Arthur Meighen was a Canadian lawyer and politician who served as the ninth prime minister of Canada from 1920 to 1921 and from June to September 1926.
50 Facts About Arthur Meighen
Arthur Meighen led the Conservative Party from 1920 to 1926 and from 1941 to 1942.
Arthur Meighen studied mathematics at the University of Toronto, and then trained to be a lawyer.
Arthur Meighen prominently served as solicitor general, minister of the interior, and superintendent-general of Indian affairs.
Arthur Meighen suffered a heavy defeat in the 1921 election to Mackenzie King and the Liberal Party.
Arthur Meighen lost his seat but re-entered Parliament through a 1922 by-election and remained Opposition leader.
Arthur Meighen soon lost a no-confidence motion and faced another federal election.
Arthur Meighen lost his own seat, and the Conservatives lost 24, as Mackenzie King's Liberals re-took power.
Arthur Meighen was appointed to the Senate in 1932, and under Prime Minister R B Bennett served as leader of the Government in the Senate and minister without portfolio until 1935.
In 1941, Arthur Meighen became leader of the Conservatives for a second time, following Robert Manion's resignation.
Arthur Meighen unsuccessfully attempted to re-enter the House of Commons in a by-election for York South and resigned as leader shortly thereafter.
Arthur Meighen was born on a farm near the hamlet of Anderson in Blanshard Township, Ontario, to Joseph Arthur Meighen and Mary Jane Bell.
Arthur Meighen attended primary school at Blanshard public school in Anderson, where, in addition to being the grandson of the village's first schoolmaster, he was an exemplary student.
In 1892, during his final high school year at St Marys Collegiate Institute, which later became North Ward Public School in St Marys Meighen was elected secretary of the literary society and was an expert debater in the school debating society in an era when debating was in high repute.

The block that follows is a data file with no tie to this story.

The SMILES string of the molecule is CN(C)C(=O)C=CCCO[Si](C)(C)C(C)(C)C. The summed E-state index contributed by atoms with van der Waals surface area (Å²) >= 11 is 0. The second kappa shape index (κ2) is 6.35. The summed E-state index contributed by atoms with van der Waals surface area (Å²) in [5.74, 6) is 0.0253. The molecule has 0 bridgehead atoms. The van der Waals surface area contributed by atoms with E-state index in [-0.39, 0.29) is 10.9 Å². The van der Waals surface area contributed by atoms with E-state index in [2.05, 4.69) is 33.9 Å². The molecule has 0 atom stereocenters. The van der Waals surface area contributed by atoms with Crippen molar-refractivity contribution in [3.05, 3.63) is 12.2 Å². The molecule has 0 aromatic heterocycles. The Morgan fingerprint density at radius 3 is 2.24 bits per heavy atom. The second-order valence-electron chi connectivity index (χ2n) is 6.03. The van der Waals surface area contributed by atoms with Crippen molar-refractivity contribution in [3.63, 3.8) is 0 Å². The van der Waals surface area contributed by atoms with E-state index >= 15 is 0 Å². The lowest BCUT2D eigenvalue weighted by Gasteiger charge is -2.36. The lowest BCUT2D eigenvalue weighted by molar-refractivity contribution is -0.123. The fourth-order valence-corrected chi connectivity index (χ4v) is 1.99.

Arthur Meighen took first class honours in mathematics, English, and Latin.
Arthur Meighen then earned his teaching qualifications from the Ontario Normal College.
In 1904 Meighen married Isabel J Cox, with whom he had two sons and one daughter.
Early in his professional career, Arthur Meighen experimented with several professions, including those of teacher, lawyer, and businessman, before becoming involved in politics as a member of the Conservative Party.
In public, Arthur Meighen was a first-class debater, said to have honed his oratory by delivering lectures to empty desks after class.
Arthur Meighen was first elected to the House of Commons of Canada in 1908, at the age of 34, defeating incumbent John Crawford when he captured the Manitoba riding of Portage la Prairie.
In 1911, Arthur Meighen won re-election, this time as a member of the new governing party.
Arthur Meighen won election again in 1913, after being appointed as solicitor general.
Arthur Meighen served as solicitor general from June 26,1913, until August 25,1917, when he was appointed minister of mines and secretary of state for Canada.
Arthur Meighen was responsible for implementing mandatory military service during the Conscription Crisis of 1917.
Arthur Meighen's portfolios were again shifted on October 12,1917, this time to the positions of minister of the interior and superintendent of Indian affairs.
Arthur Meighen was re-elected in the December 1917 federal election, in which Prime Minister Robert Borden's Unionist government defeated the opposition Laurier Liberals over the conscription issue.
In 1919, as acting minister of justice and senior Manitoban in Borden's government, Arthur Meighen helped to subdue the Winnipeg General Strike.
Arthur Meighen was re-appointed Minister of Mines on the last day of 1920.